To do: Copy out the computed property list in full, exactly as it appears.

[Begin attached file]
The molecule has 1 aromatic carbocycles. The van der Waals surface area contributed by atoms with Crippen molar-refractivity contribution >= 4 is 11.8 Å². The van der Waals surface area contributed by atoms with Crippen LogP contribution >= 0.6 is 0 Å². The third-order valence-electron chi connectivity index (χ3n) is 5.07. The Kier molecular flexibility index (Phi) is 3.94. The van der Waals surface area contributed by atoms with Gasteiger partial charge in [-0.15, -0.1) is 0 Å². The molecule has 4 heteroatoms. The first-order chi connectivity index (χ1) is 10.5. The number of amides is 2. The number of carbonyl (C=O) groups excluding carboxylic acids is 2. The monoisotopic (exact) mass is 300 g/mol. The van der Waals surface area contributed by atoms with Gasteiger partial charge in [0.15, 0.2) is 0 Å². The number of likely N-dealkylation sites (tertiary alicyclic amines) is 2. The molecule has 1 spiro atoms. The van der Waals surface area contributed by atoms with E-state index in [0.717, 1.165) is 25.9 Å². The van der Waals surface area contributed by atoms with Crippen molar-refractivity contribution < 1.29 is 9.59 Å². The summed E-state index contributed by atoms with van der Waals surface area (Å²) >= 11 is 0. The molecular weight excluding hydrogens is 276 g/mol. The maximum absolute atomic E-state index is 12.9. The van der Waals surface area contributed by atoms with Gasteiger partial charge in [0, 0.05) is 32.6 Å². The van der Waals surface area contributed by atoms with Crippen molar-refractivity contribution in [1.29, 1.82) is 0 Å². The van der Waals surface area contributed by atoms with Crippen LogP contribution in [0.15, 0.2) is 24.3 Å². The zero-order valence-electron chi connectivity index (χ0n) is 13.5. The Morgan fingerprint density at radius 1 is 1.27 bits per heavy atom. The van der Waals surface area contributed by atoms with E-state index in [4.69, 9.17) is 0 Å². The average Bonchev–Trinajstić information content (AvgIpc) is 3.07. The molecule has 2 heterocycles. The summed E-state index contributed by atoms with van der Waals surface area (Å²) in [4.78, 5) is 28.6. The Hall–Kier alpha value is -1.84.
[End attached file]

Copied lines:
The molecule has 1 aromatic carbocycles. The van der Waals surface area contributed by atoms with Crippen molar-refractivity contribution >= 4 is 11.8 Å². The van der Waals surface area contributed by atoms with Crippen LogP contribution >= 0.6 is 0 Å². The third-order valence-electron chi connectivity index (χ3n) is 5.07. The Kier molecular flexibility index (Phi) is 3.94. The van der Waals surface area contributed by atoms with Gasteiger partial charge in [-0.15, -0.1) is 0 Å². The molecule has 4 heteroatoms. The first-order chi connectivity index (χ1) is 10.5. The number of amides is 2. The number of carbonyl (C=O) groups excluding carboxylic acids is 2. The monoisotopic (exact) mass is 300 g/mol. The van der Waals surface area contributed by atoms with Gasteiger partial charge in [0.15, 0.2) is 0 Å². The number of likely N-dealkylation sites (tertiary alicyclic amines) is 2. The molecule has 1 spiro atoms. The van der Waals surface area contributed by atoms with E-state index in [0.717, 1.165) is 25.9 Å². The van der Waals surface area contributed by atoms with Crippen molar-refractivity contribution < 1.29 is 9.59 Å². The summed E-state index contributed by atoms with van der Waals surface area (Å²) >= 11 is 0. The molecular weight excluding hydrogens is 276 g/mol. The maximum absolute atomic E-state index is 12.9. The van der Waals surface area contributed by atoms with Gasteiger partial charge in [0, 0.05) is 32.6 Å². The van der Waals surface area contributed by atoms with Crippen molar-refractivity contribution in [1.29, 1.82) is 0 Å². The van der Waals surface area contributed by atoms with Crippen LogP contribution in [0.15, 0.2) is 24.3 Å². The zero-order valence-electron chi connectivity index (χ0n) is 13.5. The Morgan fingerprint density at radius 1 is 1.27 bits per heavy atom. The van der Waals surface area contributed by atoms with E-state index in [4.69, 9.17) is 0 Å². The average Bonchev–Trinajstić information content (AvgIpc) is 3.07. The molecule has 2 heterocycles. The summed E-state index contributed by atoms with van der Waals surface area (Å²) in [4.78, 5) is 28.6. The Hall–Kier alpha value is -1.84.